Too young to drive, he took the bus to Woolworth’s department store. “They had a display of three electric guitars. I asked the clerk if he could get one down for me to play. He did and I played a bit. He said to me, ‘If you come in the next three Saturdays and play four hours a day as a demonstration for my customers, it’s yours.’ So I earned my first electric guitar by playing it,” he recalls. St. Martin agreed and, three Saturdays later, he took his electric guitar home. “I still remember that ride home, three buses across New Orleans, a tall, skinny kid with a turtle neck and an electric guitar. I felt like the light of the universe was blasting out of that guitar case, it was just utter joy, and no one could see that light but me.”

St. Martin playing his Gibson ES 335-12 at a New Orleans House Party, circa 1966.

St. Martin playing his Gibson ES 335-12 at a New Orleans house party, circa 1966.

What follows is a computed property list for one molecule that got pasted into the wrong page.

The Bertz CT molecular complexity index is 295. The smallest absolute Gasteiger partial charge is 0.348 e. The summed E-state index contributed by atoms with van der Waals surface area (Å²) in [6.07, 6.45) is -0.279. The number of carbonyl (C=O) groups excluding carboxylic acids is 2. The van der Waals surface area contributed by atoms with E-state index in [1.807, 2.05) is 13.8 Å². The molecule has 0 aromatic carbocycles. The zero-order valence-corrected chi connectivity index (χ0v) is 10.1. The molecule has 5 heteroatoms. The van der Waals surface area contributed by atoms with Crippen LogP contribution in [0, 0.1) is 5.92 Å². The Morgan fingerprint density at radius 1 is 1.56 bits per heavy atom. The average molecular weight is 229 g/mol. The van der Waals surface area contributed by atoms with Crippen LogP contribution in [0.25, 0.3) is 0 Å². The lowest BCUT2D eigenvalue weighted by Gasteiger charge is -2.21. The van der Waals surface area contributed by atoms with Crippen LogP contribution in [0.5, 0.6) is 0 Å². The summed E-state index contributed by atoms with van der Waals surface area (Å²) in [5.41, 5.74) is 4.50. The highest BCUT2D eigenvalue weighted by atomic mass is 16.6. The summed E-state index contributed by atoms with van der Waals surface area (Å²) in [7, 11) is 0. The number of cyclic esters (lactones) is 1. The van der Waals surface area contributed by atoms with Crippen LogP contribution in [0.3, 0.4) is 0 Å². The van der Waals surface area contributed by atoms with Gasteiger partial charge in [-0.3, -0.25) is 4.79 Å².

Around 15 years of age, St. Martin began playing professionally several nights a week with bands in New Orleans. Many of his gigs were at nightclubs and bars but, already more than six feet tall, St. Martin had no trouble getting into these establishments. It didn’t take him long to realize that this was what he wanted to do with his life. “It was a real ‘a-ha’ moment, I knew this is what I loved.” New Orleans was a unique place for a young musician to come of age. In addition to the influence of groups receiving national airplay, such as The Beatles and Wilson Pickett, St. Martin was surrounded by the songs and sounds of distinctively New Orleans artists such as Ernie K-Doe.